When you’re on someone else’s property, you assume that the owner or occupier of the property has kept the property reasonably safe for visitors. If you’ve been there before, it’s easy to assume that your grocery store, neighbor’s home, or public sidewalk will be perfectly safe.
When a property owner or business negligently allows dangerous or hazardous conditions to remain on the premises and a visitor to the property is injured by those conditions, that owner may be held responsible in a premises liability claim. They may owe significant financial compensation to the injured visitor for the economic and non-economic costs of their injuries.
Pursuing a premises liability action often becomes a complex matter. Property and business owners are likely to dispute whether their negligence caused the condition on the property that injured the visitor, whether the injured party bears fault for their own injuries, or whether the accident or incident even occurred.
If you have been injured by a dangerous or unsafe condition on somebody else’s property in Michigan, you need experienced, skilled legal representation to ensure you have the best chance at securing maximum compensation for your injuries and losses.
Get an experienced premises liability attorney in your corner now. You can talk to a Michigan premises liability lawyer at Christensen Law about your legal rights and options for free. Contact us today to schedule a no-cost initial case review. There is no fee unless we win for you.
What Is Premises Liability?
Premises liability refers to any legal case in which a person is injured by an unsafe condition on someone else’s property due to the negligence of the owner, operator, or occupier of the premises.
Under Michigan law, property owners and occupiers are required to take reasonable efforts to maintain their premises in a safe condition for visitors. When they fail to do so, injured parties can initiate a premises liability claim if they get hurt. A claim or subsequent suit can recover compensation for the various economic and non-economic losses they have suffered as a result of their injuries.
What Do You Have to Prove in a Premises Liability Case?
What you need to prove in your premises liability case may depend on your status while visiting the property where your injury occurred. Michigan law recognizes three different statuses for visitors to property:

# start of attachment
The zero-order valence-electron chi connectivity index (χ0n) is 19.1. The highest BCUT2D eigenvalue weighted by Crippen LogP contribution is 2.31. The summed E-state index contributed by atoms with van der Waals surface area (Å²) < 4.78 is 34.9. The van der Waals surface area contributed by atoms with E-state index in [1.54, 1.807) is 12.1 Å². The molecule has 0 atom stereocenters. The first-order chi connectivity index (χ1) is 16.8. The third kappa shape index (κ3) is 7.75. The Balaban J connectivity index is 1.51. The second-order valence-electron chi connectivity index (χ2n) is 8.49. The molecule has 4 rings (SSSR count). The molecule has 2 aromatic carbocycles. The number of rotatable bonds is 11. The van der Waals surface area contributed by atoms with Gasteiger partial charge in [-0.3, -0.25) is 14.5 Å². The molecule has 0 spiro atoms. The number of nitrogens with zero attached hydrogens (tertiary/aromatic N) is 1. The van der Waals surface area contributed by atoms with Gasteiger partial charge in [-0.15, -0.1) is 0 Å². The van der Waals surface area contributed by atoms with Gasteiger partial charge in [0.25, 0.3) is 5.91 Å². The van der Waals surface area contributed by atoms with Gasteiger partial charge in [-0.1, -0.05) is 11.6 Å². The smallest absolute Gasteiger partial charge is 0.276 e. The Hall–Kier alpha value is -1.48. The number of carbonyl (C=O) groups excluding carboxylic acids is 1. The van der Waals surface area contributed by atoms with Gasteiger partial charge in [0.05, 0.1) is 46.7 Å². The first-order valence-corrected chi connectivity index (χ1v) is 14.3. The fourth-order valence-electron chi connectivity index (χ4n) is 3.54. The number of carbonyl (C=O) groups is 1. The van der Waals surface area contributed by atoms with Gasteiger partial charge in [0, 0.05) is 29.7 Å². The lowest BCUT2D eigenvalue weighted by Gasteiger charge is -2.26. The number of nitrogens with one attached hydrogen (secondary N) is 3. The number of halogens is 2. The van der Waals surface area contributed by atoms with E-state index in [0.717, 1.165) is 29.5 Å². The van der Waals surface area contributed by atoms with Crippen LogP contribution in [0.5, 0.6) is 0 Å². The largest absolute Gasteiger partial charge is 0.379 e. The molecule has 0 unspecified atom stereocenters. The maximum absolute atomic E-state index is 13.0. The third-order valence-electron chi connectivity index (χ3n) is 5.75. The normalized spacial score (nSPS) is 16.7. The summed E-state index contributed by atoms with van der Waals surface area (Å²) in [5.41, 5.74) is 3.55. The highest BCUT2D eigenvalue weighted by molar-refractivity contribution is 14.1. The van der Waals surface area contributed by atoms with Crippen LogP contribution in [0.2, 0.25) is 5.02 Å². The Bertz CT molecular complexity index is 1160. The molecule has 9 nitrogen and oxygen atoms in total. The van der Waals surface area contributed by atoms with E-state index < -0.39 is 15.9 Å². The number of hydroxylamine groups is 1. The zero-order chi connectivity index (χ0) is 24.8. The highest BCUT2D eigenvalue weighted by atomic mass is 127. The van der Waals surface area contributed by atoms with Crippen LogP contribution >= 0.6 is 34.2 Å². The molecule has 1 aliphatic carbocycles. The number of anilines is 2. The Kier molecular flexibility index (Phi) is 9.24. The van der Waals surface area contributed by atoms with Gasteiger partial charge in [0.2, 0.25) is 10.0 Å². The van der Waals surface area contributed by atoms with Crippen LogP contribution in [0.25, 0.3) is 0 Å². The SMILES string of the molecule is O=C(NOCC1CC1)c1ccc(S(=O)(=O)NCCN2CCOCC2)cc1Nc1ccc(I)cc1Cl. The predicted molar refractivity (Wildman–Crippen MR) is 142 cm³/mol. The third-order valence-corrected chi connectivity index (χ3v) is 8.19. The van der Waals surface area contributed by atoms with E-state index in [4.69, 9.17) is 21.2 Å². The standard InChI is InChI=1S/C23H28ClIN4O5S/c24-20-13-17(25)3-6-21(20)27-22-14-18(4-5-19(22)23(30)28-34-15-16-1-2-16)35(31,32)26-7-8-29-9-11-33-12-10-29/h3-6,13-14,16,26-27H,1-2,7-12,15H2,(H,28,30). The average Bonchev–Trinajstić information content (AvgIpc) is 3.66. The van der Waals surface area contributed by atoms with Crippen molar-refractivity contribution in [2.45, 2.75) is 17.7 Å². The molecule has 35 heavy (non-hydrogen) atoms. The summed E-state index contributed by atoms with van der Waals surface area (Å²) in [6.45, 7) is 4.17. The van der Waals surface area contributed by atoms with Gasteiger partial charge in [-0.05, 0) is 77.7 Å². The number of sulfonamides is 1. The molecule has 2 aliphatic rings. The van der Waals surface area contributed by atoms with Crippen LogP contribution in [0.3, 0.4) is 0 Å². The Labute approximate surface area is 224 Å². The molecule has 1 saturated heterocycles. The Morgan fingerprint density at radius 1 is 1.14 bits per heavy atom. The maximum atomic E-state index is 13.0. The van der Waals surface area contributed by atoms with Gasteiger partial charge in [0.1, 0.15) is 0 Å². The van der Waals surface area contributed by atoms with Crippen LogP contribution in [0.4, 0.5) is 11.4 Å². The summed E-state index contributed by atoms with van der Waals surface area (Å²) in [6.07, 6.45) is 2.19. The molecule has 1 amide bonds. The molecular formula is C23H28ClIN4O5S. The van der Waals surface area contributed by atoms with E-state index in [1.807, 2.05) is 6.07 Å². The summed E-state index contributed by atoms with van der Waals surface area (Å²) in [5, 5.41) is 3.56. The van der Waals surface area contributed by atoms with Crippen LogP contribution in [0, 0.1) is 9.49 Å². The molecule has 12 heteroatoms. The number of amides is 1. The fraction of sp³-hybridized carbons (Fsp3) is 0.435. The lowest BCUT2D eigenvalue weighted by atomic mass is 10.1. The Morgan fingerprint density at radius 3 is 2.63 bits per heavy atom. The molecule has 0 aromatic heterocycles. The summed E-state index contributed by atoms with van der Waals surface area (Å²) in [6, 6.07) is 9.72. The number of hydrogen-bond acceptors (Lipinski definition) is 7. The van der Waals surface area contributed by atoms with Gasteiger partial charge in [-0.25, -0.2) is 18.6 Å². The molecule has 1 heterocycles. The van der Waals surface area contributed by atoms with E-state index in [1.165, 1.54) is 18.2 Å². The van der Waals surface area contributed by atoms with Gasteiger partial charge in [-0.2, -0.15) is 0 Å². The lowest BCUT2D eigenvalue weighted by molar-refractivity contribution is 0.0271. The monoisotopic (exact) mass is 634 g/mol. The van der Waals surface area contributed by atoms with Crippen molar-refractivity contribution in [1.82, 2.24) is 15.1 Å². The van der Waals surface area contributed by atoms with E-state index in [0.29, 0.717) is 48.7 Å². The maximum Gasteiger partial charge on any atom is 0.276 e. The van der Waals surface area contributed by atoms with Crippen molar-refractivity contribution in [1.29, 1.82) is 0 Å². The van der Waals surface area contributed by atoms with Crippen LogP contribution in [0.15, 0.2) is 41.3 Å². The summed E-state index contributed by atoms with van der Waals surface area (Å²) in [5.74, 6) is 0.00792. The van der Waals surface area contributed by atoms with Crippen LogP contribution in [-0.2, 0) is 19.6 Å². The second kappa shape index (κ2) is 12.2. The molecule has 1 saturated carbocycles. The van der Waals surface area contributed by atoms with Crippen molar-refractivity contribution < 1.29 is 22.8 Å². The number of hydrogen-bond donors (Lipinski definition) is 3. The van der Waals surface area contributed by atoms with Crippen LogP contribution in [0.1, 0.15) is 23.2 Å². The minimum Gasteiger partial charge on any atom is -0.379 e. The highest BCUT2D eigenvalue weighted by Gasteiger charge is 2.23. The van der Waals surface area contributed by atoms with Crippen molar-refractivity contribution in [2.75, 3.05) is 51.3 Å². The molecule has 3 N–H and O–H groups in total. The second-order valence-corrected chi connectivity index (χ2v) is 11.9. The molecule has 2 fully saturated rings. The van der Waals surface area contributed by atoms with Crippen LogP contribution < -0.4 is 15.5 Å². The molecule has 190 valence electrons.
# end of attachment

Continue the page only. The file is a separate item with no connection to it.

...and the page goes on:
- Invitee – This is someone with permission to be on the property, who’s there for the benefit of the property owner or operator. Invitees are frequently a business’s customers. Property and business owners owe invitees a duty to not only warn of dangerous or hazardous conditions on the premises, but also to take reasonable steps to inspect the premises for such conditions, and to remedy or repair them or to warn of their presence.
- Licensee – This is someone with permission to be on the property, who’s there for the licensee’s own benefit. Social guests and salesmen are examples of licensees. Property and business owners only owe licensees a duty to warn them of dangerous or hazardous conditions on the property.
- Trespasser – This is someone without permission to be on a property. Property and business owners only owe trespassers a duty to refrain from willfully inflicting injury upon them. They usually are not liable for any injury caused by a dangerous or hazardous condition on the property not put there by the property or business owner for the purpose of trapping or injuring trespassers. The situation may be different if the injured trespasser is a child.
Generally, property and business owners are expected to keep their premises reasonably safe. This requires taking reasonable efforts to inspect the premises regularly so that they discover dangerous or hazardous conditions. Property managers should repair or remove those conditions or warn visitors of their presence.
To prove your premises liability case, your attorney will show that the property or business owner either knew of the dangerous or hazardous condition that caused your injury, or had sufficient opportunity to discover the condition and failed to conduct reasonably regular and diligent inspections of the premises. They must also prove that the property or business owner had reasonable opportunity to remove or repair the condition or provide visitors with warning of the condition and failed to do so.
Sometimes, you may need to prove that the hazard wasn’t an “open or obvious” condition. Property and business owners may use the “open and obvious” doctrine as a defense against premises liability claims.
They might argue that the condition that caused your injury was readily apparent to a reasonable person, and that you failed to use due care to notice the condition and avoid it or crossed the hazard without reasonable care. Your attorney can work to defend against this allegation that the hazard was “open and obvious.”